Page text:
The following terms are often used in literature that aim to address Canada’s plans to develop preparedness and response strategies for fuel spills in arctic waters.

Adsorbent: An insoluble material coated by liquid on the surface. Adsorption is often used to extract pollutants by causing them to be attached to adsorbents such as activated carbon or silica gel.

Aerobic: Relating to, involving, or requiring free oxygen.

Anaerobic: Relating to, involving, or requiring an absence of free oxygen.

Anoxic: Greatly deficient in oxygen.

Biodegradation: The decomposition of organic material by microorganisms. The term biodegradation is often used in relation to sewage treatment, environmental remediation (bioremediation) and to plastic materials.

Biofilms: A collective of one or more types of microorganisms that can grow on many different surfaces.

Biomolecule: An organic molecule and especially a macromolecule (such as a protein or nucleic acid) in living organisms.

Bioinformatics: The science of collecting and analyzing complex biological data such as genetic codes.

Bioremediation: The use of either naturally occurring or deliberately introduced microorganisms or other forms of life to consume and break down environmental pollutants, in order to clean up a polluted site.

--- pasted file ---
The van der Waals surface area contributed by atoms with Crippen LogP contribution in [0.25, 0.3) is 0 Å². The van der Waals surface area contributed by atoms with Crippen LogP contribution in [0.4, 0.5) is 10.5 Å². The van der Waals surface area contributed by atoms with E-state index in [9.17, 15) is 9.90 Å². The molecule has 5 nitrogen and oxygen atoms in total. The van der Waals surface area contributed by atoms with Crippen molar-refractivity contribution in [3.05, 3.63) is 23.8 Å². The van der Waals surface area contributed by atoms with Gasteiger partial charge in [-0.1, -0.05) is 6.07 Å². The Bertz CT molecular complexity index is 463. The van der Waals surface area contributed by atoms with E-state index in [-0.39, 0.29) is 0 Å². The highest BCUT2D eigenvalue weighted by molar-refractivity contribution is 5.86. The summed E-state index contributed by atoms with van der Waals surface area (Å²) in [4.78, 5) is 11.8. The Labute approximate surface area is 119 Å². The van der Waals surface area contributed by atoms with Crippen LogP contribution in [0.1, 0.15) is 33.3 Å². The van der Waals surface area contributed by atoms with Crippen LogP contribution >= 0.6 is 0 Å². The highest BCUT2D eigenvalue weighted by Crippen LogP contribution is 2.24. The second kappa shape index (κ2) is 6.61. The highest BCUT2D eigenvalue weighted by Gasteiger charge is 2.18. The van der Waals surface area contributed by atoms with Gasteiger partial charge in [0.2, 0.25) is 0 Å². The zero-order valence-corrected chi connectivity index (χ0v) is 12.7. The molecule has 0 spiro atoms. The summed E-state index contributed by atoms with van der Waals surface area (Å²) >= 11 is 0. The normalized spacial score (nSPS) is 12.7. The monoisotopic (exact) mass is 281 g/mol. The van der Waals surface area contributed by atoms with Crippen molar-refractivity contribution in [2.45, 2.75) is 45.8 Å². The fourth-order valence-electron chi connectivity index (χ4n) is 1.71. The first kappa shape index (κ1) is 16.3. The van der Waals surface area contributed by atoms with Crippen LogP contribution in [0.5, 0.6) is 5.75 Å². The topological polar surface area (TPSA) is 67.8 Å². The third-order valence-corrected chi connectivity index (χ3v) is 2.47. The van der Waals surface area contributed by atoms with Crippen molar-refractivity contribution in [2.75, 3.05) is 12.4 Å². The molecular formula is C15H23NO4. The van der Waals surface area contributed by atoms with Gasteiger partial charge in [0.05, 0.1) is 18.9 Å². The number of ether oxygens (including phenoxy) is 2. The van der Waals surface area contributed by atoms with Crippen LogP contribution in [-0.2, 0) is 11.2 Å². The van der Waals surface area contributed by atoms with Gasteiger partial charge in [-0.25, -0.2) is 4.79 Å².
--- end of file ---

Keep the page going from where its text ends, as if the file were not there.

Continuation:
Genome: A genome is an organism's complete set of DNA, including all of its genes.

Genomics: An interdisciplinary field of science focusing on the structure, function, evolution, mapping, and editing of genomes.

Hydrocarbon: An organic compound of hydrogen and carbon, such as any of those which are the chief components of petroleum and natural gas.

Microorganism: Any organism too small to be viewed by the unaided eye, as bacteria, protozoa, and some fungi and algae.

Microbes: Tiny (very small) forms of life that are found all around us. The most common kinds are bacteria, viruses and fungi.

Microbial community: Groups of microorganisms that share a common living space. The microbial populations that form the community can interact in different ways, for example as predators and prey or as symbionts.

Microbial genomics: A field of science that analyzes and compares the complete genetic material of an organism or a large number of genes in a simultaneous fashion.